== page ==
One Perfect Song: Pressure Drop

Last week I got the news that Frederick “Toots” Hibbert had been put into a medical coma after being hospitalized with Covid-19. When I woke up this morning and saw that he had passed away, I wasn’t surprised, but it’s funny how expecting news doesn’t make it any less sad when you get it. Toots was a giant in music, and especially in the ska world, I’ve been part of for so long. It’s very likely that many of my all-time favorite bands wouldn’t even exist without him. 

Grosse Point Blank Soundtrack

I fell in love with the song Pressure Drop when it appeared in the movie “Grosse Point Blank,” which I’d go so far as to say is my all-time favorite movie. The version in the film, and on the soundtrack, is from the Specials 1996 album “Today’s Specials.” That album, made 12 years after their previous album, only featured some of the original lineup is somewhat reviled, and with generally good reason, it isn’t very good. Despite that, their cover of Pressure Drop, with vocals from Lynval Golding and Neville Staple, is terrific. From the opening organ to the closing fade out as they sing, “Pressure’s got a drop on you,” it’s simply perfect. It’s faster than the original and more than a minute longer but the vocals, organ, and sped up beat make it a vital and joyful song. I couldn’t begin to guess how many times I’ve played it while singing along at the top of my lungs while driving around in my car, or how many times just hearing it has made me feel better. It’s a song that simply makes me happy, no matter which version, but this one in particular. 

Never judge a song by it’s cover I guess.

“Which version?” is not an entirely unusual question when talking about songs, but with Hibbert’s masterpiece, it’s something of a larger question. There are a LOT of covers and versions from the man himself. If you look the song up on Spotify, you can see a lot of them, although it’s by no means a comprehensive list. Everyone from the Clash, Robert Palmer, Keith Richards, to Willie Nelson has taken a crack at the song. I have almost a dozen in just my personal CD/Record/MP3 collections. It’s a bit like Leonard Cohen’s “Hallelujah” in that so many people want to take a crack at it. Unlike “Hallelujah,” however, almost every version is worth listening to. That’s not to say it’s better than “Hallelujah,” but it’s a different kind of song.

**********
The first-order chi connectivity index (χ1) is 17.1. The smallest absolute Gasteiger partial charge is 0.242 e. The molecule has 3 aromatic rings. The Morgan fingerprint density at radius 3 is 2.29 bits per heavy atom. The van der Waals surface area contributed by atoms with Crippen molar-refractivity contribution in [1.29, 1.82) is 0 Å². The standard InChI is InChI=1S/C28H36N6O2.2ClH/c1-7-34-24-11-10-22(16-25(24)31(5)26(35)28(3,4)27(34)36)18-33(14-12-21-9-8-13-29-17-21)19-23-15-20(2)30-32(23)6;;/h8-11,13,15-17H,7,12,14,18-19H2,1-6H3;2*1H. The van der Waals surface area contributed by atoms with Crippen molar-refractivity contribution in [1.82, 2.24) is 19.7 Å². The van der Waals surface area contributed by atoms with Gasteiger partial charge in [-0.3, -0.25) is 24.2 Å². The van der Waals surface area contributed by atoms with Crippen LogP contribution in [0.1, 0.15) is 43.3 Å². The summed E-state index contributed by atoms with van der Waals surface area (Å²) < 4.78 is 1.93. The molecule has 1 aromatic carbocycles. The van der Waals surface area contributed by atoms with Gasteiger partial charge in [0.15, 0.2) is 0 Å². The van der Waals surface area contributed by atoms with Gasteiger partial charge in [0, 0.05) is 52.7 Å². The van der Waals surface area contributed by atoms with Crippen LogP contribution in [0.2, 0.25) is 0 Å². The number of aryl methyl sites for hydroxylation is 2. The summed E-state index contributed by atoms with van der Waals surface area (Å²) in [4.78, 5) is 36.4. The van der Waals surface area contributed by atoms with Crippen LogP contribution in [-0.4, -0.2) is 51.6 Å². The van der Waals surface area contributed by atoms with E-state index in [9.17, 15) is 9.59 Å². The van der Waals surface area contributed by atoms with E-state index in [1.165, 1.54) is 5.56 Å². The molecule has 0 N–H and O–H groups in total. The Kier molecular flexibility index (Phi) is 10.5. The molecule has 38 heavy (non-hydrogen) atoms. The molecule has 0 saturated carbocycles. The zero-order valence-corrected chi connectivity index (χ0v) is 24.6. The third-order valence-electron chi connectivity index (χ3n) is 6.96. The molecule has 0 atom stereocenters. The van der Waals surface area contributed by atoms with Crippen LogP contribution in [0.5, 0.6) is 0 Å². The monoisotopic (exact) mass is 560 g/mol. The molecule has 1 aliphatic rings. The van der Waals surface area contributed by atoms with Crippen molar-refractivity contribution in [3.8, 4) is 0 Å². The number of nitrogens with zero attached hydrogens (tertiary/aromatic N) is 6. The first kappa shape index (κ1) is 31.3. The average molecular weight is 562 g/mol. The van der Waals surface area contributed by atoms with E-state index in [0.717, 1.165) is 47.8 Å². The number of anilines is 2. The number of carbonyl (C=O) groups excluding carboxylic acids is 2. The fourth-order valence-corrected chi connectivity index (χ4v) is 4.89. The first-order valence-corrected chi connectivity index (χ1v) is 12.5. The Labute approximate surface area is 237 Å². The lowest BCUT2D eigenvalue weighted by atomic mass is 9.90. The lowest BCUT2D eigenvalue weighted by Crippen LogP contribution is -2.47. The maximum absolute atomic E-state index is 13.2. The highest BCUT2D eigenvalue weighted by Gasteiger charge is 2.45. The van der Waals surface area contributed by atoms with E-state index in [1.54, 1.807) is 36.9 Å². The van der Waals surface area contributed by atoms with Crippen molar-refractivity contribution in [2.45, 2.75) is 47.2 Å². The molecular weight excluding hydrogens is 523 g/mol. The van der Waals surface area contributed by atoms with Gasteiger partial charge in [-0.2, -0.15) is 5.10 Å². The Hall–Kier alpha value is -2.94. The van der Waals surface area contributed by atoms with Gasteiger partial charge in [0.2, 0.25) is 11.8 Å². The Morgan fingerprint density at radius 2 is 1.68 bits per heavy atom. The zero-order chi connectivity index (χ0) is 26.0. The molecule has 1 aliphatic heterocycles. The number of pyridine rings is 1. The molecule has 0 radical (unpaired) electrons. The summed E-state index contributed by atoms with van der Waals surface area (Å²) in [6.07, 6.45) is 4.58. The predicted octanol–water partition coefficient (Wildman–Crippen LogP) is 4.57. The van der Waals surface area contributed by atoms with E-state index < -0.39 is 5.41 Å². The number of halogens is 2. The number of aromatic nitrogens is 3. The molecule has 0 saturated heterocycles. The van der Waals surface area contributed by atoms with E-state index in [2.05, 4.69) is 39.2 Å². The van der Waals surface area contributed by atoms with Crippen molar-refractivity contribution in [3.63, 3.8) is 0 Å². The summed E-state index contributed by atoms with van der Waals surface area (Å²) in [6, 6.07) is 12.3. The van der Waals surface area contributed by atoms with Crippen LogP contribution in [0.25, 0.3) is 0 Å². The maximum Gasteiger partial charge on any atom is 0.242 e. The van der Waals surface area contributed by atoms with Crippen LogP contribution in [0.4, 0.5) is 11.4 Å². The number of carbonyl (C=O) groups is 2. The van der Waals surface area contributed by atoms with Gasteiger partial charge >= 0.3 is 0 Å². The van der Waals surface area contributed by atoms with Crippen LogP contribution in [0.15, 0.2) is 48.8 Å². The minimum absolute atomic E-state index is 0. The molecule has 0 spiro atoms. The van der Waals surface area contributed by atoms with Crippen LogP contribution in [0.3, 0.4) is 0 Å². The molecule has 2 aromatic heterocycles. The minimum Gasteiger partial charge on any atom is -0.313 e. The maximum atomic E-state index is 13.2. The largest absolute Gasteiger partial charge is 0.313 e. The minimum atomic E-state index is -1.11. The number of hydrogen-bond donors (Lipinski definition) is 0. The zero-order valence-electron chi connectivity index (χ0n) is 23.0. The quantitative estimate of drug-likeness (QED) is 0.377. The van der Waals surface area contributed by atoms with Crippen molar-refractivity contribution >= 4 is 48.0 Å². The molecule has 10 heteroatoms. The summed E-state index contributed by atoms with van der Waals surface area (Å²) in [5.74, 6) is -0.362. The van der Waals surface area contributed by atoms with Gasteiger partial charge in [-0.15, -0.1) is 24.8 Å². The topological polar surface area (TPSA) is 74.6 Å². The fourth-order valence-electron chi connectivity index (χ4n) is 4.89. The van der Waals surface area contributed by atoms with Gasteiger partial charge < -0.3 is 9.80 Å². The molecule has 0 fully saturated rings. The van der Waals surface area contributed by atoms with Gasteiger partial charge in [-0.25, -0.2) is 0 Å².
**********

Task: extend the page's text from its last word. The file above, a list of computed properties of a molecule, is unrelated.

At its very core, Pressure Drop is joyful. It’s impossible not to tap your foot or bounce your head along to it. The original, produced by the great Leslie Kong, is so full of life it’s almost overwhelming. Toots gravely baritone sweeps and soars over the music with an energy and confidence that feels bursting at the seams. The small studio it was recorded in could barely contain the sonic force he could muster. It’s incredibly life-affirming, and no wonder so many artists and bands find themselves performing it. 

True Love indeed

Another of my favorites is from Toots 2004 album “True Love.” It’s an album of re-recordings of his classic songs with different musicians. For “Pressure Drop,” he teams up with Eric Clapton. Clapton’s guitar dances around the track as Toots older and somehow bigger voice belts out of the lyrics with as much love and passion as the original. The whole album is a lot of fun, especially “Funky Kingston” recorded with the Roots and Bootsy Collins, but the “Pressure Drop” always makes me smile. 

I was lucky enough to see him perform two years ago at the Mighty Mighty Bosstones Cranking and Skanking festival in Lowell, Massachusetts. The festival was in a concrete parking lot on a warm day with a massive lineup of bands I love. The Pietasters, Fishbone, Big D and the Kids Table, The Bouncing Souls, and more. It was a great day and a great show by the Bosstones to close it out, but unquestionably the highlight was Toots and the Maytals. 

The man.

Toots was 76 at the time and had lost none of his presence or energy. He commanded the stage like a preacher delivering a particularly cracking sermon. He ripped through most of his classics and even played an excellent new song called “Marley.” My brother and I were enraptured, knowing we were seeing something special, and then he played Pressure Drop. 

My brother loves the song Pressure Drop as much as I do. There’s something magical about seeing a song so important to you played live for the first time. It’s both validating and fulfilling at the same time. We both knew that we were lucky to get to see the performance and hear that song. With today’s news, it drives home how lucky we were even more. 

This year has been awful, and Covid has robbed us of so many people. It’s almost incomprehensible. It’s taken so much from us, and now it’s taken the chance for anyone else to experience what we did that day in Lowell. It’s taken from us all the music that Toots would have created and all the joy he would have brought people. He was a giant on this earth, and his legacy will always shine brightly. 

So few of us get the chance to create something perfect in our time here, but Toots did with Pressure Drop, and I’ll always be grateful. 

Rest In Power.

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